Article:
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EU Blacklists Yemen’s Houthis, Freezes Group’s Assets

EU Blacklists Yemen’s Houthis, Freezes Group’s Assets

Wednesday, 16 March, 2022 - 09:00
Houthi children carrying weapons at a demonstration in Sanaa (EPA)

In a move welcomed by the Yemeni government, the European Union blacklisted the Houthis, freezing the militias’ assets, only days after a similar Arab resolution and a UN Security Council resolution described the group as a terrorist organization.

The EU’s decision was made against the backdrop of Houthis attacking civilian infrastructure, obstructing humanitarian aid, pursuing an oppressive policy of sexual violence against women, recruiting child soldiers, planting landmines arbitrarily, and targeting commercial ships in the Red Sea.

According to the ban, the EU froze Houthi assets and prohibited funding the group.

Yemen’s Ministry of Foreign Affairs and Expatriates welcomed the EU resolution on Houthis. It supported sanctioning Houthis for threatening peace, security, and stability in Yemen.

A press release by the ministry cited the Houthis’ terrorist behaviors, including attacks on civilians and infrastructure in Yemen, oppressive policies and atrocities against civilians, sexual abuse against women activists, child recruitment, provoking sectarian-racist based violence, randomly spreading landmines, blocking humanitarian aid, and assaulting commercial ships in the Red Sea.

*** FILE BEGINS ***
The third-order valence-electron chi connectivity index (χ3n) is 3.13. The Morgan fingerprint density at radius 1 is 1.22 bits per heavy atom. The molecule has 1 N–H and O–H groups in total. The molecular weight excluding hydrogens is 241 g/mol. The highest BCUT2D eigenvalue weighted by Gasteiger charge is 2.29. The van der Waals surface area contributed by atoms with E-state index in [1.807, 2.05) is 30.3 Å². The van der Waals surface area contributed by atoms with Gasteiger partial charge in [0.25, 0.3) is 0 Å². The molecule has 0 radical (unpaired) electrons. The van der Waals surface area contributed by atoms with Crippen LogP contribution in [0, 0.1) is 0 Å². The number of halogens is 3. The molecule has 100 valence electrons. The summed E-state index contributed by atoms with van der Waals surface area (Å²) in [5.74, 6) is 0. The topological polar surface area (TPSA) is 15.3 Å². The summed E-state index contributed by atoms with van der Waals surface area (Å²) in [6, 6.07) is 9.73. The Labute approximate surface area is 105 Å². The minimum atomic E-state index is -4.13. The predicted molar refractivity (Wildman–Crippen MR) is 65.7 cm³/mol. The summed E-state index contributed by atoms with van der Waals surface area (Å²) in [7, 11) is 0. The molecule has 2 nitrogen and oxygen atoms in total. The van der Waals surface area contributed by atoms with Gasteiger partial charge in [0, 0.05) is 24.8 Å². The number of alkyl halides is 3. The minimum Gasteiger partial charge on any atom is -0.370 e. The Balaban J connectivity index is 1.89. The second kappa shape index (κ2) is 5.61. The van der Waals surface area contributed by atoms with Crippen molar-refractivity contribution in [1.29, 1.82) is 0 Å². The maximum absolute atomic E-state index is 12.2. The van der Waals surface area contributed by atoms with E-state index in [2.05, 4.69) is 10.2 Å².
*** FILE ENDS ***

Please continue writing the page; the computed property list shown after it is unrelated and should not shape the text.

The ministry called for mounting more pressure on the insurgents to press for peace and revive Yemen's political process.

The Council of Arab Interior Ministers had approved the classification of the Houthi group as a terrorist entity and its inclusion in the list of terrorist entities on the Arab list of perpetrators, masterminds, and financiers of terrorist acts.

The Council’s General Secretariat said in a statement that the move comes as a result of the violations against the Yemeni population, including killing, displacement, imprisonment, and torture.

It also condemned the group’s violations against neighboring countries and the international community, including repeated cross-border terrorist attacks targeting civilians and civil infrastructure in Saudi Arabia and the United Arab Emirates.

The statement explained that the inclusion of the Houthis in the Arab blacklist comes as a result of the efforts of the Arab police and security services, which realized the danger of these militias and the consequences of the spread of their actions and ideas.

In February, the Security Council imposed an arms embargo on the Houthis and considered the group a terrorist organization.

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